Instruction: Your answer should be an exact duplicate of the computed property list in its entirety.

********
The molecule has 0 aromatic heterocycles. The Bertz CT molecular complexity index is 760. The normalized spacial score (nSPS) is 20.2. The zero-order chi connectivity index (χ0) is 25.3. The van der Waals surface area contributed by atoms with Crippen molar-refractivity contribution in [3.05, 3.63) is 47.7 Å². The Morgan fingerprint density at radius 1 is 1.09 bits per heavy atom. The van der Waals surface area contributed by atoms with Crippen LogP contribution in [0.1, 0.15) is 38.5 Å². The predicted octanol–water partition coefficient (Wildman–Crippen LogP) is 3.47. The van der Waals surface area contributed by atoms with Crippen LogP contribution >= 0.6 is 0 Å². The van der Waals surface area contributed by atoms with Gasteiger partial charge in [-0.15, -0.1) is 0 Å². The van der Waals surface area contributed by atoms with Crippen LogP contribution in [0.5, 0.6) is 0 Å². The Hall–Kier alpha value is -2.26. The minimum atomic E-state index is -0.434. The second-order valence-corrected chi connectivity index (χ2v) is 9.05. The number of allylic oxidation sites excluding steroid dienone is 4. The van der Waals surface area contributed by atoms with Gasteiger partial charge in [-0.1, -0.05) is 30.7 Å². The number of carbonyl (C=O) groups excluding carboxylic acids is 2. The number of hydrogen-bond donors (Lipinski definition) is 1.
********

The molecule has 0 aromatic heterocycles. The Bertz CT molecular complexity index is 760. The normalized spacial score (nSPS) is 20.2. The zero-order chi connectivity index (χ0) is 25.3. The van der Waals surface area contributed by atoms with Crippen molar-refractivity contribution in [3.05, 3.63) is 47.7 Å². The Morgan fingerprint density at radius 1 is 1.09 bits per heavy atom. The van der Waals surface area contributed by atoms with Crippen LogP contribution in [0.1, 0.15) is 38.5 Å². The predicted octanol–water partition coefficient (Wildman–Crippen LogP) is 3.47. The van der Waals surface area contributed by atoms with Crippen LogP contribution >= 0.6 is 0 Å². The van der Waals surface area contributed by atoms with Gasteiger partial charge in [-0.15, -0.1) is 0 Å². The van der Waals surface area contributed by atoms with Crippen LogP contribution in [0.5, 0.6) is 0 Å². The Hall–Kier alpha value is -2.26. The minimum atomic E-state index is -0.434. The second-order valence-corrected chi connectivity index (χ2v) is 9.05. The number of allylic oxidation sites excluding steroid dienone is 4. The van der Waals surface area contributed by atoms with Gasteiger partial charge in [-0.1, -0.05) is 30.7 Å². The number of carbonyl (C=O) groups excluding carboxylic acids is 2. The number of hydrogen-bond donors (Lipinski definition) is 1.